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Marc Brown Studios drives book sales via mobile apps

October 7, 2011

The Arthur Turns Green iPad app

Publisher Marc Brown Studios, creator of the Arthur book series, is expanding its products to mobile to give children as many opportunities to read as possible.

Marc Brown Studios has released nine applications of the Arthur books for the iPad, iPod touch and iPhone. The apps are powered by ScrollMotion.

“My objective with Arthur is to make kids want to read,” said Marc Brown, author at Marc Brown Studios, Martha’s Vineyard, MA.

“I’ve watched the ways kids are immersed with technology, which competes with books,” he said. “But why should books compete with technology when they can be used in conjunction with it?”

Scrollmotion is an app developer that helps publishers take print content onto mobile.

Interactive books
Each Marc Brown Studios app lets children learn to read by following along with animated text.

Brown narrates or users have the option to record their own voice to tell the story.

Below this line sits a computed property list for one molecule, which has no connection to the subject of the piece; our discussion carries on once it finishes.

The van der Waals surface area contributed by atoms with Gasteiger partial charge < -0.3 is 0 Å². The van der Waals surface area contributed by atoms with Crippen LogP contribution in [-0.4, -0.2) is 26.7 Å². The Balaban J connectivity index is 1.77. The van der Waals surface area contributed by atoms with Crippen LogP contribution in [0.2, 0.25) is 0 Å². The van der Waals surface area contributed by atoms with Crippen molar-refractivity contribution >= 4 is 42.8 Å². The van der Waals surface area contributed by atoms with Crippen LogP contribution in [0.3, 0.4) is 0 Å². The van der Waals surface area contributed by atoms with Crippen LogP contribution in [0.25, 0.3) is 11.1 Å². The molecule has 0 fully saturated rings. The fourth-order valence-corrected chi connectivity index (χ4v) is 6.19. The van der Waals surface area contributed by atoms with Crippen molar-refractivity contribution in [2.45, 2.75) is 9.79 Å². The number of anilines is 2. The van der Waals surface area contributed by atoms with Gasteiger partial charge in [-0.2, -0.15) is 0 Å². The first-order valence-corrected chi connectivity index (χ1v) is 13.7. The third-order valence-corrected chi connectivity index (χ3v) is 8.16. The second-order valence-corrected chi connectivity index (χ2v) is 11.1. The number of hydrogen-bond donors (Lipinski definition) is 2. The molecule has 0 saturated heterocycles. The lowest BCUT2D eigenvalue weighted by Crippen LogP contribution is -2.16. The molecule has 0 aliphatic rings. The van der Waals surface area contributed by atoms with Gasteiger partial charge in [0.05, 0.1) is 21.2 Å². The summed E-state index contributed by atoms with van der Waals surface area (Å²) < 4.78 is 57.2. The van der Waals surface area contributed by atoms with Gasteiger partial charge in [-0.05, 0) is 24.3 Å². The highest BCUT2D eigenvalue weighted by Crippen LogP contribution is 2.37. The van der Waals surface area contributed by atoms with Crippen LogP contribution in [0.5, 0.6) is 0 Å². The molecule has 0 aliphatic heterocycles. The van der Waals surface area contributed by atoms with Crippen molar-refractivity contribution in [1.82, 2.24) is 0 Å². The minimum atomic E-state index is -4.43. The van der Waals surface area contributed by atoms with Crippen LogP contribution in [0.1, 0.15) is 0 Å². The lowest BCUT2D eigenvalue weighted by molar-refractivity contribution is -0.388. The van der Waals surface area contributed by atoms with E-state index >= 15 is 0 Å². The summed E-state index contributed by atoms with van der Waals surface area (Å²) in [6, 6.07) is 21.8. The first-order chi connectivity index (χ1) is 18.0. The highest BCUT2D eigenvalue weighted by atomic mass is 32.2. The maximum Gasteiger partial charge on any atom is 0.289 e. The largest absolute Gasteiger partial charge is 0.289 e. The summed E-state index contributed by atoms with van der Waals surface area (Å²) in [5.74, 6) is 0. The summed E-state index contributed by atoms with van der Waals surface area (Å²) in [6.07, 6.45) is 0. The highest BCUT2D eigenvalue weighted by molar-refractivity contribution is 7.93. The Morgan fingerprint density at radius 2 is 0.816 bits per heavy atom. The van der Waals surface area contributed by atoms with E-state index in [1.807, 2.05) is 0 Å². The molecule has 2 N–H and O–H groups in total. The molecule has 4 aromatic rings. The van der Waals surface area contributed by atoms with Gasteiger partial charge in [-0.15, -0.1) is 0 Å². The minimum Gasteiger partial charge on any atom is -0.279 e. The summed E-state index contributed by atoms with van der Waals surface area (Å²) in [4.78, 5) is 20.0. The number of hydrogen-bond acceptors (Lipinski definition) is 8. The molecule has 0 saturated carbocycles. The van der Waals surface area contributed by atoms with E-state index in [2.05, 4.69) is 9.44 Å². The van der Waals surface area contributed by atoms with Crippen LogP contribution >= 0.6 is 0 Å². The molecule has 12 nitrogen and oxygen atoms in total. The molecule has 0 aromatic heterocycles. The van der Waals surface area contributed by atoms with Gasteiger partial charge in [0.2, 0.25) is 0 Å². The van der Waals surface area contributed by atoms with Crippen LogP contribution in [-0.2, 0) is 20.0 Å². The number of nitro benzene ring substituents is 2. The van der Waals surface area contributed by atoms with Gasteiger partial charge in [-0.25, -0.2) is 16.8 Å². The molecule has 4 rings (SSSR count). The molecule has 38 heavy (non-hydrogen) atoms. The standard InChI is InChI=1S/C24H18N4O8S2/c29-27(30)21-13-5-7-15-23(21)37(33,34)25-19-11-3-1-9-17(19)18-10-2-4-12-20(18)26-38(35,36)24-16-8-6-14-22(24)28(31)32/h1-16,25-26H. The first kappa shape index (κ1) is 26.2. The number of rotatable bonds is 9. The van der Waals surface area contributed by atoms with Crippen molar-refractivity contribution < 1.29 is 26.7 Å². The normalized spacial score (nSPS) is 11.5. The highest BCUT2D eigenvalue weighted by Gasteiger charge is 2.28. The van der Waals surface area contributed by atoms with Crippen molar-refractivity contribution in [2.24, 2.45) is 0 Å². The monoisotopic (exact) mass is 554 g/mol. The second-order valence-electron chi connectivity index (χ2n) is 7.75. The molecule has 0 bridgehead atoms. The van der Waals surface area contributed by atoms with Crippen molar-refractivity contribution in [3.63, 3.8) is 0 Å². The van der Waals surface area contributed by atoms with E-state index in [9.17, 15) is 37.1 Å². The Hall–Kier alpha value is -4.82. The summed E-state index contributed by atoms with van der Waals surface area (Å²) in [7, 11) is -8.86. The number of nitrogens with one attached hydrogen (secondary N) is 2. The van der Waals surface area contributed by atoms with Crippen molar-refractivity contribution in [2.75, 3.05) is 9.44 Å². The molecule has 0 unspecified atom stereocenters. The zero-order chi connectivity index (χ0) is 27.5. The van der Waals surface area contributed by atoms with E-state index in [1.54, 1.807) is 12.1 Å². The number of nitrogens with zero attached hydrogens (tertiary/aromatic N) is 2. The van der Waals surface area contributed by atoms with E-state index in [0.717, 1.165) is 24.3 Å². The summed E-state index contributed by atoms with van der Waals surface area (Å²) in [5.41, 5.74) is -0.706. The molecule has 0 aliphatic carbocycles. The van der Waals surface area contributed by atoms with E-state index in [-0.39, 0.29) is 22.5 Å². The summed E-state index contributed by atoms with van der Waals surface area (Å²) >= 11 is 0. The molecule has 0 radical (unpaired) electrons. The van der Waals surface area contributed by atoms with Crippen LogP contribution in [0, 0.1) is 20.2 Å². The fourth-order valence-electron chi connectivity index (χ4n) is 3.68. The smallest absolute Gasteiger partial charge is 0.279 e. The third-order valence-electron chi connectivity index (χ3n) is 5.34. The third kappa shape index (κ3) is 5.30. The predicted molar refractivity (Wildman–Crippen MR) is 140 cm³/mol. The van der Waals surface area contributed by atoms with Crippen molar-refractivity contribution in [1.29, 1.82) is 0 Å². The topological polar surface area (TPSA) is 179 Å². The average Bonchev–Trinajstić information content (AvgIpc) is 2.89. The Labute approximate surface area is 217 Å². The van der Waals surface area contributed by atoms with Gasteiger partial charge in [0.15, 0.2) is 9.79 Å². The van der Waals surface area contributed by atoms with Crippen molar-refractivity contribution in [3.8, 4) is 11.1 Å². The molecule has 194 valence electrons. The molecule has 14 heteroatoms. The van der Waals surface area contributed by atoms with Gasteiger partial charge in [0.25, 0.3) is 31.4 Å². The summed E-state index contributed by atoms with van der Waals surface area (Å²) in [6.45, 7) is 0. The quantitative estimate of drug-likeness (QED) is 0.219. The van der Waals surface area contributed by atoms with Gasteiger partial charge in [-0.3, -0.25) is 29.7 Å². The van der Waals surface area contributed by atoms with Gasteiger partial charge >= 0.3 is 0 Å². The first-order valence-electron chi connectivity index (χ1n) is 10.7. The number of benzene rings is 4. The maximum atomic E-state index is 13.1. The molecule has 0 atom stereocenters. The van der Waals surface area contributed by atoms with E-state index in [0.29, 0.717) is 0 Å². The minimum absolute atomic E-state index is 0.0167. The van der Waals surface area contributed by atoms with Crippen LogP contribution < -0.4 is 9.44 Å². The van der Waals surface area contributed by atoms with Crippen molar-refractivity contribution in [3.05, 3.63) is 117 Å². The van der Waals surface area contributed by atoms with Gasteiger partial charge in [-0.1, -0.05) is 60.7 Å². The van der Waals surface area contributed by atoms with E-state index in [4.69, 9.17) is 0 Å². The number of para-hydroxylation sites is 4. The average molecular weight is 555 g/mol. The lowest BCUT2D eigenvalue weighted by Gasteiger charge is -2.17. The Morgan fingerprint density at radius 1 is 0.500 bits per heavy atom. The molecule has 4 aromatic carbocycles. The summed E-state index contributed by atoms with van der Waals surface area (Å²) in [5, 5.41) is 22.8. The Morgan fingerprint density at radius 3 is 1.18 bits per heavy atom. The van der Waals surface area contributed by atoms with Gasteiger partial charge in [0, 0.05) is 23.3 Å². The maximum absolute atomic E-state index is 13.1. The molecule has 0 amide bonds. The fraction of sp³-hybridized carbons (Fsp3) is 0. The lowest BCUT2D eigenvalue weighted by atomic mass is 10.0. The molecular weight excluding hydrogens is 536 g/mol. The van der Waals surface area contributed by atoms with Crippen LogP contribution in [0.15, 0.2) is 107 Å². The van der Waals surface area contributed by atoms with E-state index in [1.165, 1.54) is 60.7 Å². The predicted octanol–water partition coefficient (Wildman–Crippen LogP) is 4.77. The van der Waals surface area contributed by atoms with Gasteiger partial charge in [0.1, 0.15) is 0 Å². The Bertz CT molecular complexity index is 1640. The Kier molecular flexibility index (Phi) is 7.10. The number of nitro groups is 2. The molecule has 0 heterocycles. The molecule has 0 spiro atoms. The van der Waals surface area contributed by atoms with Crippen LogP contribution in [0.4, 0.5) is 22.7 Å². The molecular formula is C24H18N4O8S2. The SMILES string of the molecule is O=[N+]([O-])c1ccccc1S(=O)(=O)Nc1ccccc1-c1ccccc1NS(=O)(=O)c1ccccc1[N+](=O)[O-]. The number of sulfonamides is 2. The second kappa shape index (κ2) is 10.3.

Children can pinch and zoom in on illustrations and flip through the story at their own speed.

Additionally, children can use their fingers to color in pictures of Arthur characters.

Consumers can also put together a set of puzzles with either eight or 16 pieces.

The app also includes a store where users can buy all nine apps.

“How do you build something that captures the experience of reading a book but also becomes captive to what digital is?” said Josh Koppel, cofounder and chief creative officer of ScrollMotion, New York.

“We wanted to push the reading experience to make Arthur live in a new way,” he said.

The apps are $2.99 each in Apple’s App Store.

Users can record their own voice to narrate the book

Sell on mobile
Marc Brown Studios is expanding onto mobile to drive book sales.

Similarly, the publisher tapped into broadcast with a television series in 1996 to increase the number of channels children could access Arthur on.

Marc Brown Studios is not the only publisher using mobile to appeal to children.

Random House Children’s Books recently began rolling out a line of apps based on the original Little Golden Book stories to target children (see story).

Book publishers taking print content plays a two-fold role with children – it both entertains and educates children.

“When I visit schools, I see schools increasingly using technology as a tool for kids to build stories on,” Mr. Brown said.

“So much of a picture book is told through illustrations and mobile helps that message come across clearly,” he said.

Final Take
Lauren Johnson is editorial assistant on Mobile Commerce Daily, New York

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